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There's more to the EU than banana splits

Students on the Euroscola scheme debate issues vital to the union's future - not the shape of fruit and veg. Martin Whittaker reports

In the chamber of the European Parliament in Strasbourg, students from 27 countries are taking a crash course in being a Euro MP.

They sit in the MEPs' big comfy seats, and wear their headsets for a translation of parliament director Jean-Jacques Fritz's welcoming speech. "You will be able to make your voices heard, to express what you are expecting from the future of Europe," he says.

The students, all over 16, participate in an opinion poll using the chamber's electronic voting system. They vote on whether the EU should set up a European army (the majority say no) and whether Europe should play a more important role on the international political scene (the majority say yes).

Another question is: "Do you think you are given sufficient information about the European Union in your schools?" No, say the overwhelming majority.

The Euroscola programme - a day's debate involving students from schools throughout Europe - was set up more than a decade ago. It is an attempt to enlighten youngsters and teach them that there is more to the EU than the Maastricht Treaty and regulation-sized fruit and veg.

The parliament building is an enormous, rather beautiful yet scandalously under-used edifice of steel and glass, where Euro MPs come for the parliament's plenary sessions for just four days a month.

The rest of the time it lies empty, other than for the 20 annual Euroscola events. Representing the UK on the latest of these is a group of 25 A-level languages students from the Royal Forest of Dean College. As well as offering A, AS-level and GCSEs the college also offers NVQs in languages for students on vocational courses.

Jane Harvey, the college's languages co-ordinator who made the trip with two other lecturers, says the Euroscola is a coup for a further education college like Royal Forest of Dean. The college in Coleford, Gloucestershire, is in an area of high rural deprivation with poor transport and low wages.

"A chance like this is really positive and it means a lot," she said. "They did not know a lot about this subject, but they have been researching it. They have worked really hard."

The European Parliament meets travel costs, and the students pay pound;75 for accommodation and food on the five-day trip.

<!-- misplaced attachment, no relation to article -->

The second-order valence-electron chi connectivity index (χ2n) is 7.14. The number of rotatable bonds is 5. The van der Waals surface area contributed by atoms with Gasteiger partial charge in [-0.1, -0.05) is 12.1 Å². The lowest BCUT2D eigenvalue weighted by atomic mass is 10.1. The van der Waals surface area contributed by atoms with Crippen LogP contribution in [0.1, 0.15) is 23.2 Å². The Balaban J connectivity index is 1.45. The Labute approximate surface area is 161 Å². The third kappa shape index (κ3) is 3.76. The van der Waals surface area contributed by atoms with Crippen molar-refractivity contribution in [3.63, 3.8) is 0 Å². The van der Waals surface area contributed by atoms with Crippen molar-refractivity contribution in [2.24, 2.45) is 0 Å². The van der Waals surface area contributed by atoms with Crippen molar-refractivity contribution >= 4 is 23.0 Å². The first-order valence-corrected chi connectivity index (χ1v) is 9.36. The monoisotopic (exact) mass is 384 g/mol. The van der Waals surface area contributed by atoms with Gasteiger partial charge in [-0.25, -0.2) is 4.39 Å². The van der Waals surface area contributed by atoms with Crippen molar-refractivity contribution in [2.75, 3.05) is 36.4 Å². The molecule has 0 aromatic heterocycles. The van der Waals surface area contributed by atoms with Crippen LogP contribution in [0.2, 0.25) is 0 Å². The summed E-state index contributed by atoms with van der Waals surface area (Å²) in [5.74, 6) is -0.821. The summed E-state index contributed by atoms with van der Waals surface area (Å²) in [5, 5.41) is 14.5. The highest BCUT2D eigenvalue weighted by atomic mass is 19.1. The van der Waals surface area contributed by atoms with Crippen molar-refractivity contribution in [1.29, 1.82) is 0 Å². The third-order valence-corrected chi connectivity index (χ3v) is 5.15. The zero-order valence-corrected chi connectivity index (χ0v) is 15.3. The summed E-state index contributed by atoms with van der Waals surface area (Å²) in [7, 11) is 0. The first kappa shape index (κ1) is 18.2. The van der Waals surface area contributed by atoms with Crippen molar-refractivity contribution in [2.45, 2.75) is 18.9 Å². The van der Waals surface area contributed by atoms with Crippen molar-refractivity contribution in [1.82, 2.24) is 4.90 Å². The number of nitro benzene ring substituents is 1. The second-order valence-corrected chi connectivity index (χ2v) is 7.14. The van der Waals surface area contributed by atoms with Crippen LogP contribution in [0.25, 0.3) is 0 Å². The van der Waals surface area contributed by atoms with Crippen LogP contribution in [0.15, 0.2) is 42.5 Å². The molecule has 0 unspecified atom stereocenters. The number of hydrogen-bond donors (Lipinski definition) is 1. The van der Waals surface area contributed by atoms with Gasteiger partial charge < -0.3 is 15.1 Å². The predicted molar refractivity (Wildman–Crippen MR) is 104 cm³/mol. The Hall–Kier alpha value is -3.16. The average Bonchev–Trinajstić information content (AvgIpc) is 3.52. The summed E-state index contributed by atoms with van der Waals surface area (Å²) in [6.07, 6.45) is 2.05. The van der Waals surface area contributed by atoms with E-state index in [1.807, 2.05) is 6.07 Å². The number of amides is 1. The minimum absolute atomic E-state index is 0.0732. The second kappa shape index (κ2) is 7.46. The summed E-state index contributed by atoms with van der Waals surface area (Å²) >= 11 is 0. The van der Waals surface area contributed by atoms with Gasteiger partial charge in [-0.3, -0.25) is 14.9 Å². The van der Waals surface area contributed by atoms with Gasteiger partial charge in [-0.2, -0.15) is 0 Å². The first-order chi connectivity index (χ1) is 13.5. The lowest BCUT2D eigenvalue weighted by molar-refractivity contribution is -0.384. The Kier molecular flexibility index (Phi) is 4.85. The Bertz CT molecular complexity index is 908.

The day-long Euroscola begins with an introduction by EU officials and an explanation of the workings of the parliament. Then a representative from each country's school stands in front of 700 students and teachers in the debating chamber to give a speech in a second language.

On this occasion, the event has been broadened to include schools from countries hoping to join the EU including Slovenia, Latvia and Lithuania.

Some students take the opportunity to raise issues of concern. One, from the Netherlands, says the EU is not doing enough for to tackle the scourge of drug abuse. For Cyprus the pressing issue is human rights. Others, like Poland, say how much they have pinned their hopes on joining the EC. Estonia, meanwhile, points out that it won the Eurovision Song Contest in 2001.

After the youngsters vote in the opinion poll they get the chance to quiz the Eurocrats. The proposal to create a European armed force comes up again and again, as does illegal immigration. Are we moving towards a United States of Europe? Will the EU eventually replace individual states?

In the afternoon, students are split up into working groups to consider different themes, such as how can the European Parliament be used to guarantee a more democratic Europe? What can young people do for the EU and what do they expect from it? What are the priorities for EU reform?

EU official Otmar Philipp says the Euroscola emphasises the importance of languages as well as giving students a working knowledge of the EU. He believes not enough is taught about it in schools.

"That is regrettable but a normal situation for a lot of other countries too," he says. "It is not up to the EU to develop the curriculum of the member states. They should try to overcome these problems.

"I think this is a great chance to meet students from 26 other countries. And we hope teachers and students develop contacts."

What did the students think? "I think it has changed our views a bit," says Mark Bennun, aged 17.

"When we got on the bus I think everyone in common with the rest of Britain was a bit anti-Europe. But that's changed after meeting people. We were also impressed with all the foreign pupils."

Languages lecturer Caroline Harmer said: "Students met 700 people from 27 different nationalities - not something you get to do every day in the Forest of Dean."

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